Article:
I would look for each player to haul in nine touchdowns from No. 9. 

Tackles: David Hawthorne

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    Though Steve Spagnuolo's defense is not a replica of the Tampa Two scheme Tony Dungy and Monty Kiffin made famous with the Bucs, it is similar enough to expect an outside linebacker to become the prominent tackler on the unit. 

    With Hawthorne's motor and the football regularly coming in his direction, Hawthorne ought to excel as a run defender in terms of how many tackles he makes. 

    Look for Hawthorne to get near 10 a game. We'll say for the season that if he remains healthy, he accumulates somewhere in the vicinity of 140. 

Sacks: Martez Wilson

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    If Will Smith were playing a whole season, I would reason he'd lead the team in sacks. If Greg Romeus hadn't torn his ACL, he probably would have been my second choice.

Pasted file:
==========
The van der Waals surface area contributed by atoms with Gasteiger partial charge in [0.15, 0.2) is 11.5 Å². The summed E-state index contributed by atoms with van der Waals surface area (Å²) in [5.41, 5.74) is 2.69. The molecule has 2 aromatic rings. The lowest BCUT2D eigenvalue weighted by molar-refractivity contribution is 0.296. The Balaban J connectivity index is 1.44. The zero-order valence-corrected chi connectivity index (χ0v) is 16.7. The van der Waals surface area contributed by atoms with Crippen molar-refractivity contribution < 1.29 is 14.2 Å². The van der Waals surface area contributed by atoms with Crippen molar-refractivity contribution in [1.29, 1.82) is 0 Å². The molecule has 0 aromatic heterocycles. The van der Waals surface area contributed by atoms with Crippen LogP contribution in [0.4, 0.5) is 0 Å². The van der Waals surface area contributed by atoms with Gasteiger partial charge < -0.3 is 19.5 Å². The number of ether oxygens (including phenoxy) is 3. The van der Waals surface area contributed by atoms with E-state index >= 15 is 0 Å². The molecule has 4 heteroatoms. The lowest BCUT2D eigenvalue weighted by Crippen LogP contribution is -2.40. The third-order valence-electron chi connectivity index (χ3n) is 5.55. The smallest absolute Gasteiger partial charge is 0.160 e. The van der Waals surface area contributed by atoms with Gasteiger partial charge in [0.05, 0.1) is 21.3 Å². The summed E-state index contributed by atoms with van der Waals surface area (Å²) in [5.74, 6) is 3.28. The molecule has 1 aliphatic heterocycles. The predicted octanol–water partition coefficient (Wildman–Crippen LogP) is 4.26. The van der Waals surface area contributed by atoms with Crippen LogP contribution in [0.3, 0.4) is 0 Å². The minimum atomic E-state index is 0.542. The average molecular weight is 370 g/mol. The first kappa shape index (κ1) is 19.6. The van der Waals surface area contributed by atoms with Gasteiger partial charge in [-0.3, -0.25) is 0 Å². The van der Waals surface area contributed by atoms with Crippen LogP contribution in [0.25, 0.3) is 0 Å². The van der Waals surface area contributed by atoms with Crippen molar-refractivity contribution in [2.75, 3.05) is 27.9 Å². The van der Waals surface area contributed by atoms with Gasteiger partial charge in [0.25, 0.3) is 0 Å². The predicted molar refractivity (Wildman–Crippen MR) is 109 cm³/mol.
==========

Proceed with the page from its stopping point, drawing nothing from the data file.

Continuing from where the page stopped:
But with those two missing pieces, Martez Wilson jumps into major contention for the team's sack lead. The converted linebacker will excel in Steve Spagnuolo's pass-rush friendly defense. 

    Don't be surprised if Wilson gets a handful of sacks from blitzing, while many of them also come the rush end spot in nickel situations. 

    Either way, Wilson, or whoever takes the title, figures to come in around the neighborhood of 10-12 sacks. 

Interceptions: Patrick Robinson

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    In 2011, Patrick Robinson led the Saints in interceptions despite playing only as the nickel corner in a man-heavy coverage scheme, which did not lend itself to picking off the quarterback's passes. 

    In 2012, Robinson will be one of the two starting corners in a defense that is also interception-friendly. 

    Sure, Jabari Greer could step in and take the title because of his excellent ball skills, but it's unlikely offenses are going to target Greer often enough to make this a reality. 

    Expect seven to eight interceptions for Robinson and a likely Pro Bowl nod, which he will be unable to accept due to some other obligation...a Super Bowl game to play in, that is.